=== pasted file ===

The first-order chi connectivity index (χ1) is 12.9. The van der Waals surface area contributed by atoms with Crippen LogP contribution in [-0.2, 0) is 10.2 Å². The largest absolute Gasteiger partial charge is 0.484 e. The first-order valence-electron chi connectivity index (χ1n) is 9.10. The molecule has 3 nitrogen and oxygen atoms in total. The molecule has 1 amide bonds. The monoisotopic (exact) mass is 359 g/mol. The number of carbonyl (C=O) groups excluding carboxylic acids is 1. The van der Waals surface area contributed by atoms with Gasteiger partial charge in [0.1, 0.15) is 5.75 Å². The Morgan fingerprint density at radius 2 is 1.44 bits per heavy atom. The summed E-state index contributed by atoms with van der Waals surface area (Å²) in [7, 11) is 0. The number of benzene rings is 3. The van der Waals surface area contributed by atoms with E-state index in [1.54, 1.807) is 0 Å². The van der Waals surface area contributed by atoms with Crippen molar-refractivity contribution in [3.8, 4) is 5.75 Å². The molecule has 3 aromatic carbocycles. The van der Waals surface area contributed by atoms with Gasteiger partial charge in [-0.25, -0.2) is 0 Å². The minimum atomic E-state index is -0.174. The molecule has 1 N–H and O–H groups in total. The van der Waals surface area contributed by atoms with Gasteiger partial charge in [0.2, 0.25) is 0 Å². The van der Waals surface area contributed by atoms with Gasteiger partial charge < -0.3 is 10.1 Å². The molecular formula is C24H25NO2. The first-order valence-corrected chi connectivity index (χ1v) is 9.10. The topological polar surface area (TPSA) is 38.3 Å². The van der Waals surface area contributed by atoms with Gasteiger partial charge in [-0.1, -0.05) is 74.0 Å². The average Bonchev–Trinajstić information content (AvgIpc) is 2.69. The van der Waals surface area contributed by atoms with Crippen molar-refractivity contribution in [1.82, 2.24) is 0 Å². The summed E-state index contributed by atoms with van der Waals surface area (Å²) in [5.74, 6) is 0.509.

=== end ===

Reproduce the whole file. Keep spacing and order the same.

The first-order chi connectivity index (χ1) is 12.9. The van der Waals surface area contributed by atoms with Crippen LogP contribution in [-0.2, 0) is 10.2 Å². The largest absolute Gasteiger partial charge is 0.484 e. The first-order valence-electron chi connectivity index (χ1n) is 9.10. The molecule has 3 nitrogen and oxygen atoms in total. The molecule has 1 amide bonds. The monoisotopic (exact) mass is 359 g/mol. The number of carbonyl (C=O) groups excluding carboxylic acids is 1. The van der Waals surface area contributed by atoms with Gasteiger partial charge in [0.1, 0.15) is 5.75 Å². The Morgan fingerprint density at radius 2 is 1.44 bits per heavy atom. The summed E-state index contributed by atoms with van der Waals surface area (Å²) in [7, 11) is 0. The number of benzene rings is 3. The van der Waals surface area contributed by atoms with E-state index in [1.54, 1.807) is 0 Å². The van der Waals surface area contributed by atoms with Crippen molar-refractivity contribution in [3.8, 4) is 5.75 Å². The molecule has 3 aromatic carbocycles. The van der Waals surface area contributed by atoms with Gasteiger partial charge in [-0.25, -0.2) is 0 Å². The minimum atomic E-state index is -0.174. The molecule has 1 N–H and O–H groups in total. The van der Waals surface area contributed by atoms with Gasteiger partial charge in [0.2, 0.25) is 0 Å². The van der Waals surface area contributed by atoms with Gasteiger partial charge < -0.3 is 10.1 Å². The molecular formula is C24H25NO2. The first-order valence-corrected chi connectivity index (χ1v) is 9.10. The topological polar surface area (TPSA) is 38.3 Å². The van der Waals surface area contributed by atoms with Gasteiger partial charge in [-0.1, -0.05) is 74.0 Å². The average Bonchev–Trinajstić information content (AvgIpc) is 2.69. The van der Waals surface area contributed by atoms with Crippen molar-refractivity contribution in [1.82, 2.24) is 0 Å². The summed E-state index contributed by atoms with van der Waals surface area (Å²) in [5.74, 6) is 0.509.